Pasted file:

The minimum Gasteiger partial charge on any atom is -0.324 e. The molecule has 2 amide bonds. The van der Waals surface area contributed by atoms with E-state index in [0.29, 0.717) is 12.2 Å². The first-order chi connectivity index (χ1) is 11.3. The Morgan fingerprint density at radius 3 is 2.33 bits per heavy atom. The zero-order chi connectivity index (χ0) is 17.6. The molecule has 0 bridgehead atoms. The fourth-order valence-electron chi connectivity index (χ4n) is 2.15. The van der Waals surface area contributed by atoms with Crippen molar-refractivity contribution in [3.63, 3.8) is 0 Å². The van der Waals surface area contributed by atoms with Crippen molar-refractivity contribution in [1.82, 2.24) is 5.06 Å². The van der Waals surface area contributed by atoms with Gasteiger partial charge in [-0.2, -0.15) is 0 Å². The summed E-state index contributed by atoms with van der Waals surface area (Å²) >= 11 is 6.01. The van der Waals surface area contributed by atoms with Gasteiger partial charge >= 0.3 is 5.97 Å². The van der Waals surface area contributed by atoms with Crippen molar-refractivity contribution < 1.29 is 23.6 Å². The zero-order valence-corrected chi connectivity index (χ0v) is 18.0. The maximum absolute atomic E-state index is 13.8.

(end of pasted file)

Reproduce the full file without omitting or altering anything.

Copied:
The minimum Gasteiger partial charge on any atom is -0.324 e. The molecule has 2 amide bonds. The van der Waals surface area contributed by atoms with E-state index in [0.29, 0.717) is 12.2 Å². The first-order chi connectivity index (χ1) is 11.3. The Morgan fingerprint density at radius 3 is 2.33 bits per heavy atom. The zero-order chi connectivity index (χ0) is 17.6. The molecule has 0 bridgehead atoms. The fourth-order valence-electron chi connectivity index (χ4n) is 2.15. The van der Waals surface area contributed by atoms with Crippen molar-refractivity contribution in [3.63, 3.8) is 0 Å². The van der Waals surface area contributed by atoms with Crippen molar-refractivity contribution in [1.82, 2.24) is 5.06 Å². The van der Waals surface area contributed by atoms with Gasteiger partial charge in [-0.2, -0.15) is 0 Å². The summed E-state index contributed by atoms with van der Waals surface area (Å²) >= 11 is 6.01. The van der Waals surface area contributed by atoms with Gasteiger partial charge >= 0.3 is 5.97 Å². The van der Waals surface area contributed by atoms with Crippen molar-refractivity contribution < 1.29 is 23.6 Å². The zero-order valence-corrected chi connectivity index (χ0v) is 18.0. The maximum absolute atomic E-state index is 13.8.